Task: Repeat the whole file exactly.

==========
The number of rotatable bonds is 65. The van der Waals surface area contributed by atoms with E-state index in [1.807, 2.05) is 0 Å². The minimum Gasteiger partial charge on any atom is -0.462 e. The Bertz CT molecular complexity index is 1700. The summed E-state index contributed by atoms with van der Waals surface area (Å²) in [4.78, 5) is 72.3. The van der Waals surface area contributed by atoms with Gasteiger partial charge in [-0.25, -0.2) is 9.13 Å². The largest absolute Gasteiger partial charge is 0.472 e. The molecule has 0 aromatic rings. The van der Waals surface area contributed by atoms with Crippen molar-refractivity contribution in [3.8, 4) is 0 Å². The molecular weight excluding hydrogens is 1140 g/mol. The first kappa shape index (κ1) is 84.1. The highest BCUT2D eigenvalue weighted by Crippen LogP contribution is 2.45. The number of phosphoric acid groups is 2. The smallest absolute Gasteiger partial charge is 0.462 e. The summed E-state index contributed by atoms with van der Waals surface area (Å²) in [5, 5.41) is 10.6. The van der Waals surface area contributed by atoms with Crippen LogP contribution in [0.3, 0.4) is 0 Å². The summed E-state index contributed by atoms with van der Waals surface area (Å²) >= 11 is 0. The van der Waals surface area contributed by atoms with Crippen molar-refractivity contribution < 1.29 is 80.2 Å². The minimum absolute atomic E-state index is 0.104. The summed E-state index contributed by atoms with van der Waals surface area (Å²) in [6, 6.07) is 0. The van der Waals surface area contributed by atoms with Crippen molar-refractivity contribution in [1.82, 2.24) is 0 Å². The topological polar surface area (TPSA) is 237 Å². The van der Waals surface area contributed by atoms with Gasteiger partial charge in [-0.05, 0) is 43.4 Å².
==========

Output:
The number of rotatable bonds is 65. The van der Waals surface area contributed by atoms with E-state index in [1.807, 2.05) is 0 Å². The minimum Gasteiger partial charge on any atom is -0.462 e. The Bertz CT molecular complexity index is 1700. The summed E-state index contributed by atoms with van der Waals surface area (Å²) in [4.78, 5) is 72.3. The van der Waals surface area contributed by atoms with Gasteiger partial charge in [-0.25, -0.2) is 9.13 Å². The largest absolute Gasteiger partial charge is 0.472 e. The molecule has 0 aromatic rings. The van der Waals surface area contributed by atoms with Crippen molar-refractivity contribution in [3.8, 4) is 0 Å². The molecular weight excluding hydrogens is 1140 g/mol. The first kappa shape index (κ1) is 84.1. The highest BCUT2D eigenvalue weighted by Crippen LogP contribution is 2.45. The number of phosphoric acid groups is 2. The smallest absolute Gasteiger partial charge is 0.462 e. The summed E-state index contributed by atoms with van der Waals surface area (Å²) in [5, 5.41) is 10.6. The van der Waals surface area contributed by atoms with Crippen LogP contribution in [0.3, 0.4) is 0 Å². The summed E-state index contributed by atoms with van der Waals surface area (Å²) >= 11 is 0. The van der Waals surface area contributed by atoms with Crippen molar-refractivity contribution < 1.29 is 80.2 Å². The minimum absolute atomic E-state index is 0.104. The summed E-state index contributed by atoms with van der Waals surface area (Å²) in [6, 6.07) is 0. The van der Waals surface area contributed by atoms with Crippen molar-refractivity contribution in [1.82, 2.24) is 0 Å². The topological polar surface area (TPSA) is 237 Å². The van der Waals surface area contributed by atoms with Gasteiger partial charge in [-0.05, 0) is 43.4 Å².